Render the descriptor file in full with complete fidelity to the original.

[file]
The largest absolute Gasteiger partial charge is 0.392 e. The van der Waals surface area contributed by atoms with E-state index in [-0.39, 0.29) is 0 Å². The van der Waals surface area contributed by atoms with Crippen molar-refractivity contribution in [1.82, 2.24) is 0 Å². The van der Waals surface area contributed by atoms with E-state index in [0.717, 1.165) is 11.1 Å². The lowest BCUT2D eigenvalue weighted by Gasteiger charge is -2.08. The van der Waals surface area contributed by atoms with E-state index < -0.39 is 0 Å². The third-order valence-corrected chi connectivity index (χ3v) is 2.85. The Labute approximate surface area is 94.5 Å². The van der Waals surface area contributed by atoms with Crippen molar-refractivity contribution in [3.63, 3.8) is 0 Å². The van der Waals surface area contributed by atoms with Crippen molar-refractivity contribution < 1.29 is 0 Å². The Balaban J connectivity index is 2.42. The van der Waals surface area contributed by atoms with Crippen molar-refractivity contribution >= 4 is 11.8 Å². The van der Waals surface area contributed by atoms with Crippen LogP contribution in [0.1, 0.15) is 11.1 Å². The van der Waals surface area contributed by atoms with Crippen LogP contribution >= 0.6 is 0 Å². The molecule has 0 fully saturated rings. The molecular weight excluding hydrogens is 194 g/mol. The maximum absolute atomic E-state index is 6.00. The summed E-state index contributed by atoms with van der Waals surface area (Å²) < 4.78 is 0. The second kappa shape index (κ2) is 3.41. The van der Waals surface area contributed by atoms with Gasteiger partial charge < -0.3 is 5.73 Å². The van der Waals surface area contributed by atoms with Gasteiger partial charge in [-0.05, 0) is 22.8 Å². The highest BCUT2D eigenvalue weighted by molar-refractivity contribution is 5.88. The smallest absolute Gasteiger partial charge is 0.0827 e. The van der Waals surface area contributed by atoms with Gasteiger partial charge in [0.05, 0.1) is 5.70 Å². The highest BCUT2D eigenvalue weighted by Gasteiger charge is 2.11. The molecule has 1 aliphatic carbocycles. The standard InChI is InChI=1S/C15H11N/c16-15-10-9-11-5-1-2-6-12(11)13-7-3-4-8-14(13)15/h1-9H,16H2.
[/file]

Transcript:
The largest absolute Gasteiger partial charge is 0.392 e. The van der Waals surface area contributed by atoms with E-state index in [-0.39, 0.29) is 0 Å². The van der Waals surface area contributed by atoms with Crippen molar-refractivity contribution in [1.82, 2.24) is 0 Å². The van der Waals surface area contributed by atoms with E-state index in [0.717, 1.165) is 11.1 Å². The lowest BCUT2D eigenvalue weighted by Gasteiger charge is -2.08. The van der Waals surface area contributed by atoms with E-state index < -0.39 is 0 Å². The third-order valence-corrected chi connectivity index (χ3v) is 2.85. The Labute approximate surface area is 94.5 Å². The van der Waals surface area contributed by atoms with Crippen molar-refractivity contribution in [3.63, 3.8) is 0 Å². The van der Waals surface area contributed by atoms with Crippen molar-refractivity contribution < 1.29 is 0 Å². The Balaban J connectivity index is 2.42. The van der Waals surface area contributed by atoms with Crippen molar-refractivity contribution >= 4 is 11.8 Å². The van der Waals surface area contributed by atoms with Crippen LogP contribution in [0.1, 0.15) is 11.1 Å². The van der Waals surface area contributed by atoms with Crippen LogP contribution >= 0.6 is 0 Å². The molecule has 0 fully saturated rings. The molecular weight excluding hydrogens is 194 g/mol. The maximum absolute atomic E-state index is 6.00. The summed E-state index contributed by atoms with van der Waals surface area (Å²) < 4.78 is 0. The second kappa shape index (κ2) is 3.41. The van der Waals surface area contributed by atoms with Gasteiger partial charge < -0.3 is 5.73 Å². The van der Waals surface area contributed by atoms with Gasteiger partial charge in [-0.05, 0) is 22.8 Å². The highest BCUT2D eigenvalue weighted by molar-refractivity contribution is 5.88. The smallest absolute Gasteiger partial charge is 0.0827 e. The van der Waals surface area contributed by atoms with Gasteiger partial charge in [0.05, 0.1) is 5.70 Å². The highest BCUT2D eigenvalue weighted by Gasteiger charge is 2.11. The molecule has 1 aliphatic carbocycles. The standard InChI is InChI=1S/C15H11N/c16-15-10-9-11-5-1-2-6-12(11)13-7-3-4-8-14(13)15/h1-9H,16H2.